The UE6 has a heavy upper-mid tilt. The lower-midrange has been significantly attenuated for precision’s sake; drawing a hard line between notes and the black background for superior contrast. Clarity and focus is high, but resolution takes a significant hit due to the missing lower frequencies. Vocals lack chestiness and density, leading to a hoarse and throat-y reproduction. Thankfully, an 8kHz dip prevents stridence, but their hard-edged, clear-cut nature does get grating after some time. Tone is on the neutral side - due to the warmth imparted from the bass - but the thinness and dryness of the upper-mids remain; distancing it from natural. Instruments - especially percussive ones - fare better. Snare drums and electric guitars benefit from the crackle of this tuning. A heavily relaxed lower-midrange also translates to an extreme centre-focus, surrounding midrange notes with tons of air and increasing perceived transparency. But, in any case, this is a midrange that requires lots of consideration prior to purchasing the UE6. Vocal lovers should immediately stray away, but fans of genres like metal and prog rock may find much to love in the UE6’s clarity-focused presentation.

The UE6’s saving grace is a relatively well-navigated lower-treble. A small 5kHz peak adds great solidity, airiness and clarity, whilst maintaining smoothness due to an 8kHz dip. Vocals sound immensely focused, but more crucially, hi-hats and cymbals sound crisp and energetic. Also contributing to this is an 11-12kHz peak. The resulting stage is stable and spacious, and the background impressively black. However, the UE6’s overall texture remains on the leaner side; unsuitable for longer listening sessions. Despite this detriment in tone, drums still sound admirably realistic in impact; a result of high micro-detail retrieval, solid articulation and speed. Snares, toms and cymbals punch with great energy; as a result of the bass as well. They might lack organicity and harmonic detail (most prevalent in tom decay), but the transparency and physicality it draws out from metal tracks - for example - is what the UE6 was tailor-made for in the first place.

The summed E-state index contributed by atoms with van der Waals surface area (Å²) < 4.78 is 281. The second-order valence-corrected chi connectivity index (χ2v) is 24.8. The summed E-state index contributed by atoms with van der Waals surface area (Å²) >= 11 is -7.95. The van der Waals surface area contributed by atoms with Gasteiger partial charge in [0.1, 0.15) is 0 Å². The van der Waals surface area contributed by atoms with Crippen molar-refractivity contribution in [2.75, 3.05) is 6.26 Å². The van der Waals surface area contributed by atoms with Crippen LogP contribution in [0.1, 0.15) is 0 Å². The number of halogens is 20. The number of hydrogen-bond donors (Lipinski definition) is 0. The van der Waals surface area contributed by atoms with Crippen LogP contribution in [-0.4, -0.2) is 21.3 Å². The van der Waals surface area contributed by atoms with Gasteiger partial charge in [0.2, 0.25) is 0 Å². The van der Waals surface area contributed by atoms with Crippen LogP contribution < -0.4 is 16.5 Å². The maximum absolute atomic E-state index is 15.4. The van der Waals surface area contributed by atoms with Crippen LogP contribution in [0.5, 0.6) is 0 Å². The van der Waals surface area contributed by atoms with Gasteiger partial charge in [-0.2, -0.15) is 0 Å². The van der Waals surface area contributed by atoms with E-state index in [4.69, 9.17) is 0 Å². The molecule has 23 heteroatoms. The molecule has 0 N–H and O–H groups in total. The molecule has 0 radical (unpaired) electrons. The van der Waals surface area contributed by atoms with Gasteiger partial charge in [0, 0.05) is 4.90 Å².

Ultimate Ears Live

The UE Live is driven by an immensely heavy bass response. Mid-bass impact is extremely prominent; fractions of decibels away from overtaking the entire signature. As a result, the UE Live’s stage is heavily saturated with so-so headroom. Width and height are both average for a TOTL, but a lack of depth is what truly makes the Live sound as full as it does. Its presentation is upfront and energetic, living up fully to its name. However, its immense fullness leads to a lack of spherical-ness and spaciousness by comparison. This also results in an inability to appreciate the Live’s detail retrieval. There’s not enough headroom for the listener to sit back and appreciate the finer details, but the heavy bass response and 8kHz peak also prevents users from fully immersing into the Live’s atmosphere (like in the VE8 or Aether, for example). It resides in a strange in-between that’s neither spacious enough for transparency nor balanced enough for full engagement. I don’t know whether live musicians benefit from this sort of response, but critical listening with it feels out of place.

The Live’s dominant range is certainly its low-end. Ironically, the IEM’s overall tone isn’t warm or dark in any significant way, but a distracting amount of richness and impact steals your attention away from the rest of the frequency range. I can’t tell whether it’s a lack of speed, but there’s an absolute emphasis on punch over warmth. It's not muffled or veiled in a Beats sort of way, but constantly getting knacked in the cheek via kick drum is not a pleasurable way to listen to music. This leads to an extremely physical low-end that pumps energy in to the Live’s overall signature, with barely enough space and transparency to capacitate it. Likewise, texture and clarity down low is minimal; overridden by the sheer punchiness of the dynamic driver. Tone is decently realistic, palpable as the low-end slowly decays. But again, an egregious focus on impact over everything else - combined with the treble’s 8kHz peak - creates a fatiguingly distracting signature too saturated for both casual and critical listening. Maybe it’s a response that truly shines on stage, but a flagship product with this niche of a tuning is beyond strange in my humble opinion.